“I can’t go out tonight… I have to study.”
The sentence is common in university, usually right after your friend asks if you want to go out to that new club downtown. You’ve got the right intentions with that excuse—the essay for philosophy is due tomorrow at 8 a.m. sharp. Then your friend uses those persuasive words, like “come on!” and “we’ll only stay for an hour!” Later, you find yourself staring at a blank Word document at six in the morning, still slightly drunk, and completely out of time.
University is obviously about school: working hard to get good grades in order to graduate with a good GPA and go on to grad school or land a decent job. But part of university is having a life. Why else would there be so many clubs and opportunities to attend events? So that’s where the balance comes in. This may blow your mind, but you don’t have to study constantly. Of course, I’m not saying you shouldn’t do this—go right ahead. If you can handle all that work, you deserve some kudos. But if you’re like most of the students around here, you need to have time for fun too.
Before you end up in the unfortunate situation explained earlier, you should come up with a plan. Most profs assign essays with plenty of time to write it and do some revising to stretch the paper to that word limit. So you get the assignment due in three weeks’ time. Start it that same week! I know—you’ve got three weeks, 21 days, 504 hours… “So much time! It’ll get done eventually.” But the truth is, that due date will come sooner than you can do the math to figure out how many minutes are in those three weeks.
You don’t have to write the whole paper in that first week, but just start an outline. Get an idea of what you want to write and gather all your sources. Read the material so when it comes down to the night before it’s due, at least you just have to make all your notes fit together in a coherent essay. Or if you’re feeling especially scholarly, write the entire essay early and then edit it to perfection. That way, you can go out to the club the night before it’s due with no worries. (Although really… a club on a school night? What would your mother say!)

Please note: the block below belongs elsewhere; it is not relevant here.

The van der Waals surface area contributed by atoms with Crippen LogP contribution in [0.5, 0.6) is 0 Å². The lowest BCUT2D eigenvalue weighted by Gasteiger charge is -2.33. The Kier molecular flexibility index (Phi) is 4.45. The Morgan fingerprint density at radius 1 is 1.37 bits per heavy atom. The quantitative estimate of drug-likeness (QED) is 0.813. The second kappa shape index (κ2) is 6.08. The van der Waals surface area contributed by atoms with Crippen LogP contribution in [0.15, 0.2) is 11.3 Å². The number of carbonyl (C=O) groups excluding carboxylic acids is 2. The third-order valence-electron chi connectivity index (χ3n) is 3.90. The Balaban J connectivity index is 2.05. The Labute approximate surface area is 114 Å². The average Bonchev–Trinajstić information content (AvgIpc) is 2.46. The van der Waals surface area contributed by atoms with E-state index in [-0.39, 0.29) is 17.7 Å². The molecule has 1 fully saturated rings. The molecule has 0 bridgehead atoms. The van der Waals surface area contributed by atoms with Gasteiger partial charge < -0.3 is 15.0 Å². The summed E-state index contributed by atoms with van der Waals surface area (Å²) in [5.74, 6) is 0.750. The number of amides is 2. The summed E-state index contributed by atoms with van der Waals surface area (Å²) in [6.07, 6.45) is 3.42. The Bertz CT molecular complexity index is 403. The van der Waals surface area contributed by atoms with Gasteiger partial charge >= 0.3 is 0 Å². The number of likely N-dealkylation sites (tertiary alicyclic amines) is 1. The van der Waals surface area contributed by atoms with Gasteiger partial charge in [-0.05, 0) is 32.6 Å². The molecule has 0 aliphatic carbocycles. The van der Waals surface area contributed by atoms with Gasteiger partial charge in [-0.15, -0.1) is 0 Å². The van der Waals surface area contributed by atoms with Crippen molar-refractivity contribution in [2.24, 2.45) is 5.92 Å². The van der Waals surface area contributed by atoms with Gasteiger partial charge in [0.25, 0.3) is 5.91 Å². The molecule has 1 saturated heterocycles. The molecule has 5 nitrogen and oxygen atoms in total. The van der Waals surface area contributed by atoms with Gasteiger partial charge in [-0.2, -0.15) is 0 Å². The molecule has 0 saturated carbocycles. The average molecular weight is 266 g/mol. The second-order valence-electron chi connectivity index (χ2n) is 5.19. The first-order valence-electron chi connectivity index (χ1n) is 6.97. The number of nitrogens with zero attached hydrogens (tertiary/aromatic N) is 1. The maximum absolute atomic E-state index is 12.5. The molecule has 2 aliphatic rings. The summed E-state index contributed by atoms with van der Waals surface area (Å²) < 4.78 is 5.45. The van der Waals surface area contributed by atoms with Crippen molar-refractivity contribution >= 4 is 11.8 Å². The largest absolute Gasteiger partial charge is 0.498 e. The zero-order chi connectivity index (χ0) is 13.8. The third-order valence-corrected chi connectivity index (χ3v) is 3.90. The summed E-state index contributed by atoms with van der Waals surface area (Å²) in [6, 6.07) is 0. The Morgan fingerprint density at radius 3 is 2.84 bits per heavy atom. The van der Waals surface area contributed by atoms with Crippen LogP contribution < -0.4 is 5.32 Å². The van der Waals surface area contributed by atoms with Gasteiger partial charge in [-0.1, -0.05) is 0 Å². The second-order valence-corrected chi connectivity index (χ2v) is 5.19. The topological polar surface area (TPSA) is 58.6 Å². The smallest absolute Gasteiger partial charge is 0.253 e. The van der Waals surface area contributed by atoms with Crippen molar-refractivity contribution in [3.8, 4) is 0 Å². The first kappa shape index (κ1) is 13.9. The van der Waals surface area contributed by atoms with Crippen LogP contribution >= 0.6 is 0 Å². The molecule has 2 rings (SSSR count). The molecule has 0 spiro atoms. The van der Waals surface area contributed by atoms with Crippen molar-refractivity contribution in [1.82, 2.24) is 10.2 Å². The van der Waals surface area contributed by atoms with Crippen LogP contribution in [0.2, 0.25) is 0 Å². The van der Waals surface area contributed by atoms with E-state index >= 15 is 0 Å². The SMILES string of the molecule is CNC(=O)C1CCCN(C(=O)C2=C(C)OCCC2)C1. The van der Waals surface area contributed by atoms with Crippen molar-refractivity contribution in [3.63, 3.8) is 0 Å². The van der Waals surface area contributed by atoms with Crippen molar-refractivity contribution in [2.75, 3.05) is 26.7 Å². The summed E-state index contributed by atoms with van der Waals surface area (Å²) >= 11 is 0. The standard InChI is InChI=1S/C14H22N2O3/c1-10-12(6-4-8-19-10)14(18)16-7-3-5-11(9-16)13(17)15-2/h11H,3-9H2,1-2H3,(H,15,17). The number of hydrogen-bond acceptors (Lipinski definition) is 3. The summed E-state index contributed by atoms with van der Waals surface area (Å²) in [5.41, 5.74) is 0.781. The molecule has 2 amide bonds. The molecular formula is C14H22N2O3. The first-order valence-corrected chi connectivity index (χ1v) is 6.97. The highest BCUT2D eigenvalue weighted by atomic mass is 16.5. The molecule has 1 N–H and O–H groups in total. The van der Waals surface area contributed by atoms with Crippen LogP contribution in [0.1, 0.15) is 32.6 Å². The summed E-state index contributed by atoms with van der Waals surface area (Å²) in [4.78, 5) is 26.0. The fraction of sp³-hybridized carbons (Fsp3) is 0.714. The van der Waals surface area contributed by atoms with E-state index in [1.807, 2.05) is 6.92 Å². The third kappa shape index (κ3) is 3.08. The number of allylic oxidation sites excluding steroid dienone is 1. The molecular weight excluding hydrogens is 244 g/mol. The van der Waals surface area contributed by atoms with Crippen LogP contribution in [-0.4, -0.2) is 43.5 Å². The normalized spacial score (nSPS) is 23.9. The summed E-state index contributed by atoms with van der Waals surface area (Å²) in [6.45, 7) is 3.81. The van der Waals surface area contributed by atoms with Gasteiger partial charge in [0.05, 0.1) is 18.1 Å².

Obviously, university isn’t just about essays. Exams are a major portion too. Don’t even get me started on finals. I’m going to repeat the phrase I’m sure you’ve already heard a million times: don’t procrastinate. This goes for writing papers and required assignments, but it’s especially important for exams. Your brain needs time to soak up the information before you’re sitting in class, staring down at a test that has suddenly gone from English to some foreign dialect you don’t even recognize. Putting information in your long-term memory, which makes it easily accessible, requires repetition. Starting to study for an exam the night before will not give your brain enough time to memorize all the information.
Start early—at least a week ahead of time—and make yourself notes based on lectures and readings to review as much as you can before the exam.
Now instead of spending entire days and nights doing last-minute schoolwork with no social interaction, you can have time to see friends every day. Try and do all your homework between classes and leave evenings for time with friends. Come up with a good schedule. Just don’t end up stressed and freaking out the night before an exam or a paper is due. After all, that won’t get you any friends. Happy balancing!